Poster Presentation Australian Society for Microbiology Annual Scientific Meeting 2013

Shewanella algae an emerging pathogen: Insights form multiple comparative ‘omics’ analyses (#254)

Piklu Roy Chowdhury 1 2 , Jacqueline Melvold 1 , Hatch W Stokes 1 , Karl A Hassan 3 , Liam D Elbourne 3 , Aaron Darling 1 , Ian T Paulsen 3 , Steven P Djordjevic 1 , Ian G Charles 1
  1. The ithree institute, University of Technology Sydney, Sydney, NSW 2007, Australia
  2. New South Whales Department of Primary Industries, PMB 8, Cambden, NSW 2570, Australia
  3. Department of Chemistry and Biomolecular Sciences, Macquarie University, Sydney, NSW, Australia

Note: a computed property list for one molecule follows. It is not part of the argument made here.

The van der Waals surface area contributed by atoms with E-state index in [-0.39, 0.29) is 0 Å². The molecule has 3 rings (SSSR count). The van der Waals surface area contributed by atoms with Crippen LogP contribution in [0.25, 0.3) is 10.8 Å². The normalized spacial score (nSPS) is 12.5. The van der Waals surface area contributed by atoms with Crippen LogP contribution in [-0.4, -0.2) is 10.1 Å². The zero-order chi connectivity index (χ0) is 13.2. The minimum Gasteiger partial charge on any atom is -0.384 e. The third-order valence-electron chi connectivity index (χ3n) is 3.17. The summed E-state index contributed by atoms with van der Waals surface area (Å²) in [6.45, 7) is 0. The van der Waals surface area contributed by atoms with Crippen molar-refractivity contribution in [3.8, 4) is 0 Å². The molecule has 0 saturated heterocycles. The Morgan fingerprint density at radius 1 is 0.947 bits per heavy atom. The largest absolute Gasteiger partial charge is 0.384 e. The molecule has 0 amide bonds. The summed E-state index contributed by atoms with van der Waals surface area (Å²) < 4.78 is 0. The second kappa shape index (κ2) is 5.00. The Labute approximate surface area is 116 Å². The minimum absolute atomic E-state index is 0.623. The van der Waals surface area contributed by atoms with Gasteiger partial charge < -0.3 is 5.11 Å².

Shewanella algae is known for its ability to alter the ionization state of toxic chemicals and is therefore important in bioremediation, however it is also gradually emerging as a human pathogen. It is frequently isolated from different infection sites and is capable of causing a range of diseases from soft tissue infections to bacteremia. Members belonging to the genus Shewanella are genetically very diverse, which complicates molecular taxonomy but more importantly suggests the likelihood of lateral gene transfer (LGT) playing a major role in shaping the representative genomes. The role of LGT is perhaps not surprising, given the ability of S. algae to survive in diverse habitats including fresh and salt water, spoilt food, sewage and different parts of the human body. The ability to survive in a range of habitats also exposes S. algae to a wider gene pool, contributed by multiple organisms, further increasing the potential for LTG. Our group recently recovered a S. algae isolate, SA1, from Sydney on bacteriological growth media formulated for the selection of Vibrio cholerae. We characterized the genome of SA1, (the first S. algae genome to be sequenced) and carried out a comparative genomic analysis with other members of the genus Shewanella. This analysis revealed a myriad of ‘S. algae-specific’ genes encoding putative virulence factors. Proteomic analysis of SA1 lysates grown on LB-agar, horse blood-agar and TCSB-agar showed that many putative virulence factors were expressed only when SA1 was grown in the presence of bile salts or blood - suggesting that gene expression was regulated to suit a specific lifestyle choice. A detailed analysis of our proteomic and genomic data of SA1 suggests that this marine microorganism carries the requisite genetic repertoire important for an emerging pathogen.